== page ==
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Cooking Vegetables: When Should You Boil The Water?

Cooking Vegetables: When Should You Boil The Water?

When cooking vegetables, ever wonder if you should boil the water before or after you add the vegetables to the pot? Here’s a Farmers’ Almanac secret so you’ll always remember:

  • Vegetables that grow above ground (beans, peas, corn) – add to boiling water.
  • Vegetables that grow below ground (root vegetables, potatoes) – start off in cold water.

The reason? Cooking aboveground vegetables simply requires softening the cell walls to make them more palatable and digestible. Because most green vegetables are small with thin cell walls, that process doesn’t take very long. So all you need to do is boil water, add the vegetables, and cook until they are just tender.

Root vegetables, on the other hand, contain a great deal of starch, and that starch needs to be dissolved before most can be eaten.

Starting potatoes off in cold water creates more even cooking. Throwing cold potatoes into boiling water gelatinizes the starches at the surface of the potato too fast, leaving you with a mushy exterior that falls apart and dissolves into the cooking water before the center cooks through. By starting in cold water, the temperature in the potato rises more gently.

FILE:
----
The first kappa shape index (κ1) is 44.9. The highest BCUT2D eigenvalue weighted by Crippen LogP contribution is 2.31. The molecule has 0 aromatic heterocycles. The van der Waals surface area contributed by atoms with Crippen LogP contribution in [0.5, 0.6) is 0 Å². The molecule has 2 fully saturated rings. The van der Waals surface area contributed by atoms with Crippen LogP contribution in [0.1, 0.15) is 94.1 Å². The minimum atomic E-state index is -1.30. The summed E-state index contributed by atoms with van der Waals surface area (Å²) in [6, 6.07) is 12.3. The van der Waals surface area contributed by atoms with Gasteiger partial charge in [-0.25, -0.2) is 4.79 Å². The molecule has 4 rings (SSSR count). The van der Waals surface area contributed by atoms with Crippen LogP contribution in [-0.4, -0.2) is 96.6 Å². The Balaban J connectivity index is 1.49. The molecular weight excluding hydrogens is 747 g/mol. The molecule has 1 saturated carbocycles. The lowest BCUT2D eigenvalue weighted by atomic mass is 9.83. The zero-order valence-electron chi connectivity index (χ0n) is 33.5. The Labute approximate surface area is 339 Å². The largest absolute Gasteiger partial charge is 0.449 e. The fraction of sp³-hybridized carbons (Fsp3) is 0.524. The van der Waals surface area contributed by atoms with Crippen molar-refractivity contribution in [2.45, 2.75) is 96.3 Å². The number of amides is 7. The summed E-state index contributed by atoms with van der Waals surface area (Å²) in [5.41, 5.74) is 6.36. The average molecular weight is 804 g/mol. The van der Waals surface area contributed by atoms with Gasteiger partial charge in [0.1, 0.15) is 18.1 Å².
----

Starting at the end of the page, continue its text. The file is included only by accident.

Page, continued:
While very few vegetables are “boiled” these days (thanks to clever chefs in the kitchen who come up with the best cooking methods to preserve flavor) it still “holds water” for corn and potatoes!

boil water vegetables

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  • Donna says:

    Microwaving one of corn, in husk, for four minutes is amazing. Cut base and silk slide off with husk.
    Eight minutes for two ears…

  • Durkeehill says:

    I’ve always started my potatoes in cold water, something my mother and grandmother always did. Didn’t know about the corn, have always started my corn on the cob with sugar in cold water.

  • LaRene Grover says:

    I have Idaho Potatoes that I have always started in hot water & brought up to a boil & they don’t get mushy. It’s the other potatoes that you can’t do this with!! Just sayin’

  • If you notice a hole in the upper left-hand corner of your Farmers' Almanac, don't return it to the store! That hole isn't a defect; it's a part of history. Starting with the first edition of the Farmers' Almanac in 1818, readers used to nail holes into the corners to hang it up in their homes, barns, and outhouses (to provide both reading material and toilet paper). In 1919, the Almanac's publishers began pre-drilling holes in the corners to make it even easier for readers to keep all of that invaluable information (and paper) handy.

    Reading Farmers' Almanac on Tablet with Doggie

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